European Union officials are paving the way to bring genetically modified (GM) animals to the European market.
European authorities have developed safety guidelines for the introduction of GM animals  - a precursor to approving such products for commercial sale.
But these steps to introduce GM fish, pigs or cows come despite unwillingness to sell them from major retailers, research by Friends of the Earth Europe shows , as well as strong consumer opposition to GMOs. 
Proposed new regulation giving countries greater rights to ban genetically modified (GM) crops did not get agreement from Environment Ministers meeting in Luxembourg today.
Friends of the Earth Europe supports stronger rights for individual countries and regions to ban GM crops.
However the group is critical of the proposal submitted to ministers which was vague, lacked strong legal grounds for bans, and proposed that countries ask biotech companies for permission to impose bans.
Brussels, March 9 - The European Union could face a barrage of new genetically modified (GM) crops following the failure today by environment ministers to reach an agreement on new rights for countries to ban GM cultivation, claims Friends of the Earth Europe.
With six applications  to grow new GM crops in the pipeline, the pro-biotech Health and Consumer Commissioner John Dalli could now proceed with their authorisations, despite their unpopularity with consumers and concerns over their safety.
Brussels, February 7, 2012 – Public resistance to genetically modified crops has ensured that the area grown in Europe in 2011 remained at 0.1 per cent of all arable land, shows figures released today by Friends of the Earth Europe. In comparison, organic farming accounted for 3.7 per cent.
The figures follow recent announcements of the biotech industry retreating from parts of Europe.
Brussels, January 16 - Following the announcement today by Germany-based BASF that it is halting the development and commercialisation of genetically modified (GM) crops in Europe, Adrian Bebb, from Friends of the Earth Europe said: “This is another nail in the coffin for genetically modified foods in Europe. No one wants to eat them and few farmers want to grow them. This is a good day for consumers and farmers and opens the door for the European Union to shift Europe to greener and more publicly acceptable farming."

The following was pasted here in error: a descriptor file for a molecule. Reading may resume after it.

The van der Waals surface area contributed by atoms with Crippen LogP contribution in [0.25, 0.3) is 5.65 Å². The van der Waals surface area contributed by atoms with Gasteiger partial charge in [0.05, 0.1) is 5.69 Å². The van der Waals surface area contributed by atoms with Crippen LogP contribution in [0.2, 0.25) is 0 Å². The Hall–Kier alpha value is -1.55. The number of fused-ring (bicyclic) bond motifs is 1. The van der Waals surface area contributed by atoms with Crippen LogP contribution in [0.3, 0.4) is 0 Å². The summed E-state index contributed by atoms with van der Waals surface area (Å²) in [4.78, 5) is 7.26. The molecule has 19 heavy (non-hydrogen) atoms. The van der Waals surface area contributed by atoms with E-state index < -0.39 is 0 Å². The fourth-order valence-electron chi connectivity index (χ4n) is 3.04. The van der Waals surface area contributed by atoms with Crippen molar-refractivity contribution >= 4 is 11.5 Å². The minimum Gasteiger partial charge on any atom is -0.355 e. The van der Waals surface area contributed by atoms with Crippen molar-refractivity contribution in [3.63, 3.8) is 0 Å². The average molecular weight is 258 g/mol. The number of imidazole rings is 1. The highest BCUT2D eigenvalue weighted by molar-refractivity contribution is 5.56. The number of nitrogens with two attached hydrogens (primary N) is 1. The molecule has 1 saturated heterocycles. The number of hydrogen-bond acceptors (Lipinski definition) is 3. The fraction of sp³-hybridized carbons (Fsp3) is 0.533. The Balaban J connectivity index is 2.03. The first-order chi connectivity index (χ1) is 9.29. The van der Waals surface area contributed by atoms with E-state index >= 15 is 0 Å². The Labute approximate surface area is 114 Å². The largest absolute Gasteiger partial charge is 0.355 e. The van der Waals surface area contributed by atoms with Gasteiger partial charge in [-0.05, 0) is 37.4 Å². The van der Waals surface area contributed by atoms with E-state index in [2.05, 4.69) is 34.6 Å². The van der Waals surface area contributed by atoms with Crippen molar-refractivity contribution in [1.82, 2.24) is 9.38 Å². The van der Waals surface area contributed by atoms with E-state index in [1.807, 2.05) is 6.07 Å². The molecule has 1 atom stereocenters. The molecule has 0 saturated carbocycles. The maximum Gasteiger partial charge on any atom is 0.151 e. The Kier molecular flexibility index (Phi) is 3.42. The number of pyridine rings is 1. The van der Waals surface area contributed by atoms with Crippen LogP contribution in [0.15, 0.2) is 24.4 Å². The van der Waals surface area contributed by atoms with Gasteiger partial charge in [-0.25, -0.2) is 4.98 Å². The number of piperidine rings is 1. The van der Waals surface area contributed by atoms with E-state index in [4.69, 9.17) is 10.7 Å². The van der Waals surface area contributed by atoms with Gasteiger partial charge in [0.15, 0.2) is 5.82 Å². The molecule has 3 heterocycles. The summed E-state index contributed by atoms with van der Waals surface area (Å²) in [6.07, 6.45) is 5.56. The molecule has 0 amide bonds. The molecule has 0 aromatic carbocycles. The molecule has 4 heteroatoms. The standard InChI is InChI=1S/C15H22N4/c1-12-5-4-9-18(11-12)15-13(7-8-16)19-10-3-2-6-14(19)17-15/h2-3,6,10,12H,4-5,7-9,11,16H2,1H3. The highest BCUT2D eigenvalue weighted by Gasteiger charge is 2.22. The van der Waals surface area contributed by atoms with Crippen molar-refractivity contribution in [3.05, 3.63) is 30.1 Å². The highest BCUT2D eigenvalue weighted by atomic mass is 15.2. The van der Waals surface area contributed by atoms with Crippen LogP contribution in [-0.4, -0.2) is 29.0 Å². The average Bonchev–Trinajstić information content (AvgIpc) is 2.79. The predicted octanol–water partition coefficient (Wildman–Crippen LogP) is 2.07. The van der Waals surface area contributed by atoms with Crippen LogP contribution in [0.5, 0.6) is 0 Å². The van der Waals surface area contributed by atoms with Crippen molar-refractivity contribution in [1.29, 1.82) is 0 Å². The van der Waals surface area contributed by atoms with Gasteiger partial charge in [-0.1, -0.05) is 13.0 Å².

As Denmark prepares to take over the presidency of the European Union in January for the first half of 2012, Friends of the Earth Europe has written a letter to the Danish Presidency calling on it to contribute to a more environmentally-friendly and sustainable future, for the people of Europe and other continents.
"The current global economic, financial, environmental and social crises present us with a challenge of historic proportions. Only an urgent, wide ranging and far reaching response can deal with this situation," the letter states.
Brussels/Luxembourg, September 6, 2011 – The European Court of Justice (ECJ) will later today rule on whether honey contaminated by pollen from genetically modified (GM) crops will need to be labelled or need specific EU food safety approval.
Brussels/Luxembourg, September 6, 2011 – The European Court of Justice today upheld the rights of beekeepers and consumers to keep honey free from GM contamination.
Europe's highest court ruled that honey contaminated with genetically modified (GM) crops would need full safety approval and would have to be labelled as GM. The ruling opens the way for Europe's laws on GM crops to be strengthened .
Brussels, July 5, 2011 – The European Parliament voted today for substantially improved rights of national governments to ban the cultivation of genetically modified (GM) crops in their territories.
Brussels, June 21, 2011 – Poland, holders of the EU's next Council presidency, blocked any progress in climate discussions at today's Environment Council. Poland refuses to step up to a 25% domestic emission reductions by 2020 in Europe as suggested by Commissioner Hedegaard in March . Earlier in the day, environment ministers failed to provide financial support to prevent biodiversity loss.